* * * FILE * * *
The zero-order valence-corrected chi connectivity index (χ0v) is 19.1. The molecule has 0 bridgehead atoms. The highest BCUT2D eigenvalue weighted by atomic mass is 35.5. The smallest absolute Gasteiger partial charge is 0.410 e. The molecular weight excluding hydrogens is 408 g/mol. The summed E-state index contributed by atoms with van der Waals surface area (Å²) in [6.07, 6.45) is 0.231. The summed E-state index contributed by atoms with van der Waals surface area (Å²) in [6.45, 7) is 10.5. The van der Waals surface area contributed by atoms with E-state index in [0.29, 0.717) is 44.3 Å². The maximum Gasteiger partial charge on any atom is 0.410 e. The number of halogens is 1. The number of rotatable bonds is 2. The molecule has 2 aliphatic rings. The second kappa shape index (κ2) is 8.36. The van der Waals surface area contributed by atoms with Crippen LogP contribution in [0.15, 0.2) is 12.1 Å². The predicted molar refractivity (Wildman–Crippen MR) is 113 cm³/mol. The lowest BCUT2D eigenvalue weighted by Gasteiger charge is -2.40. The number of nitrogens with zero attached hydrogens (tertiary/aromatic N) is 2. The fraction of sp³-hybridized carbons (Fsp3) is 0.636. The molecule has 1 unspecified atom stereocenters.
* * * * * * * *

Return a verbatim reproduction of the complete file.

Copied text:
The zero-order valence-corrected chi connectivity index (χ0v) is 19.1. The molecule has 0 bridgehead atoms. The highest BCUT2D eigenvalue weighted by atomic mass is 35.5. The smallest absolute Gasteiger partial charge is 0.410 e. The molecular weight excluding hydrogens is 408 g/mol. The summed E-state index contributed by atoms with van der Waals surface area (Å²) in [6.07, 6.45) is 0.231. The summed E-state index contributed by atoms with van der Waals surface area (Å²) in [6.45, 7) is 10.5. The van der Waals surface area contributed by atoms with E-state index in [0.29, 0.717) is 44.3 Å². The maximum Gasteiger partial charge on any atom is 0.410 e. The number of halogens is 1. The number of rotatable bonds is 2. The molecule has 2 aliphatic rings. The second kappa shape index (κ2) is 8.36. The van der Waals surface area contributed by atoms with Crippen LogP contribution in [0.15, 0.2) is 12.1 Å². The predicted molar refractivity (Wildman–Crippen MR) is 113 cm³/mol. The lowest BCUT2D eigenvalue weighted by Gasteiger charge is -2.40. The number of nitrogens with zero attached hydrogens (tertiary/aromatic N) is 2. The fraction of sp³-hybridized carbons (Fsp3) is 0.636. The molecule has 1 unspecified atom stereocenters.